Record-breaking Mother’s Day sales provide IGCs with optimistic outlook
Hanging baskets on display at an IGC
Photo: Kelli Rodda

Record-breaking Mother’s Day sales provide IGCs with optimistic outlook

The holiday looked a little different this year, but that didn’t deter customers from buying hanging baskets, bloomables and veggie gardening supplies for their loved ones.

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May 12, 2020

As the country gradually comes to terms with living with the coronavirus, life pressed on in the form of celebration on Mother’s Day. As of publication date, many states have started to slowly reopen, and IGCs wasted no time in gearing up for the biggest sales day of the year. IGCs across North America reported an increase of profit during Mother’s Day weekend, and business owners are welcoming the next few months with renewed optimism.

Kyle Wells, owner of Exquisite Environments in Stamford, Connecticut, says that Mother’s Day sales were above last year’s. Hanging baskets, flowering plants, hydrangeas and dahlias were some of the popular options for 2020.

Like most businesses, Wells says he has taken all the necessary precautions to operate, which includes phone orders, curbside pickup, following social distance protocols and increasing sanitation efforts. However, preparation for the holiday took a lot more time this year, and Wells says the cold weather made prep all the more challenging.

“It's a lot more behind the scenes work at the house, and just a lot of guesswork too, because we've never really experienced anything to this magnitude. So, it's been a huge, huge learning curve as well as preparation coming up to the holiday weekend,” he says.

Managing inventory has been a balancing act, as plants need to be protected in greenhouses from unpredictable temperature drops. At the same time, Wells says he’s careful not to overload on inventory due to the uncertainty surrounding the pandemic.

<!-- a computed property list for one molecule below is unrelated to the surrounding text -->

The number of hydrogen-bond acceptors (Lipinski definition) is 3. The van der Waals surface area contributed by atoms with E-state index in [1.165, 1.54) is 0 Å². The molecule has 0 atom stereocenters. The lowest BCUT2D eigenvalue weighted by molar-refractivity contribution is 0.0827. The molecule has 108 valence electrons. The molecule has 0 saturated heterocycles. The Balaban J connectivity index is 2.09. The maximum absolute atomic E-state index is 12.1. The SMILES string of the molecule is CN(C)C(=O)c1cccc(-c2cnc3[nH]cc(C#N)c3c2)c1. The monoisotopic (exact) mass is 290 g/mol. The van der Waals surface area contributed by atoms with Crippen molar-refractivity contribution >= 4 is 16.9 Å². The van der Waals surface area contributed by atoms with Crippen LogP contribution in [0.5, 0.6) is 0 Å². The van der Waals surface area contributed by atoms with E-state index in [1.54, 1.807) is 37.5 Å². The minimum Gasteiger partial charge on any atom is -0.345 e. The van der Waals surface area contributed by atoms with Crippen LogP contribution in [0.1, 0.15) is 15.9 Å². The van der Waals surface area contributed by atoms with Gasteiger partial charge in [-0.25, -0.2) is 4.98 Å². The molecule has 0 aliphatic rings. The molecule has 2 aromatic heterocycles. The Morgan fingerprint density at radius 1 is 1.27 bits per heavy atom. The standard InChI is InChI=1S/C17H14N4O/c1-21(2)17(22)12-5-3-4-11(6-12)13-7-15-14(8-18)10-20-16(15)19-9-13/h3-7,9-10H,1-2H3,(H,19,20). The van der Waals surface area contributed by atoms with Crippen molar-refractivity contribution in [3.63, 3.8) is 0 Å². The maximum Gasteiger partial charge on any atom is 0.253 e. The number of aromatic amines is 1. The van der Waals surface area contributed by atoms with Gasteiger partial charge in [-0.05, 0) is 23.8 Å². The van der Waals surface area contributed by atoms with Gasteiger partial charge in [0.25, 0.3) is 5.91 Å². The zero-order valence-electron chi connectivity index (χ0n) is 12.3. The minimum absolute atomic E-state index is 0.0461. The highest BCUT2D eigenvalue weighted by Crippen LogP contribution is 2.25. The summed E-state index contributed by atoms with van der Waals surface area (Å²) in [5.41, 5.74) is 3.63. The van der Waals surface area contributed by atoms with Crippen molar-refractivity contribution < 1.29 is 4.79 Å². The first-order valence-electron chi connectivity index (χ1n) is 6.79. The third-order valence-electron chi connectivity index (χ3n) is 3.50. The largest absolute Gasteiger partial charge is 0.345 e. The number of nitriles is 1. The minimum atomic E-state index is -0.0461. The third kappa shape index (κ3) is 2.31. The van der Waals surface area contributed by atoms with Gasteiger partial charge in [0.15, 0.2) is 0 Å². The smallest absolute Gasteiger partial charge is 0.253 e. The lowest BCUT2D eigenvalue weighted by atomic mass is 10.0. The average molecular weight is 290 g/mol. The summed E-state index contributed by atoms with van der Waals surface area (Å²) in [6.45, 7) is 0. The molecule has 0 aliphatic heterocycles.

“For example, by 12:30, our cut flowers were completely sold out and we had to shut our cooler off because we didn't have any more product available,” he says. “But a lot of our wholesalers have been closed, and we just didn't want to over-order and not have the traffic that we were hoping for and didn't know if we would get.”

Another trend Wells noticed was a surge in vegetable gardening items. After the pandemic struck, more and more people became inspired to plant their own victory gardens, and IGCs are reaping the benefits of the trend.

“I feel very confident that people are going to be in that spending mode and looking to improve and upgrade and do a lot more plantings. One of the other big things that people have been purchasing, and thinking of purchasing, are building and constructing our vegetable gardens and any edible plants. Huge, huge interest in that. So, it seems that they're really trying to grow their own crops in their backyards and on their patios,” Wells says.

Steve Flynn, Sr., co-owner of Nunan Florist & Greenhouses in Georgetown, Massachusetts, said sales were “ridiculously good” compared to last year. In fact, sales were up 35% in the first 10 days of May, compared to just 5% last year.

“I think the issue is, is everybody wanted to keep their mothers safe, so they did not visit. They sent either flowers or they came in and bought something to bring to their mother, so sales were up quite a bit,” Flynn says.

Nunan’s has an open retail area, so patrons can easily practice social distancing. Orange floor markers are placed six feet apart, and all the employees and customers are asked to wear masks. Additionally, Nunan’s provides curbside pickups, and there are outdoor registers for those who prefer to cash out outside.

Flynn says preparation was hectic because staff is currently shorthanded. Some employees have parents who are immunocompromised and therefore unable to work. He notes that while Nunan’s is making 35% extra in sales, it’s also down 20% in labor, and the staff is exhausted.

Typical Mother’s Day items like hanging baskets and other bloomables did well, but Flynn attributes the success to customers’ growing need to get outside.

“I think the other thing why sales are so good is because everybody's stuck at home. They're tired of sitting in front of the television or the computer. They want to get out and get their hands dirty and get going in the yard making it look good. Mulch sales are huge. People that never mulched before are mulching,” he says.

Matt Zerby, owner of Wasco Nursery and Garden Center in St. Charles, Illinois, said his IGC saw a bump in sales, too.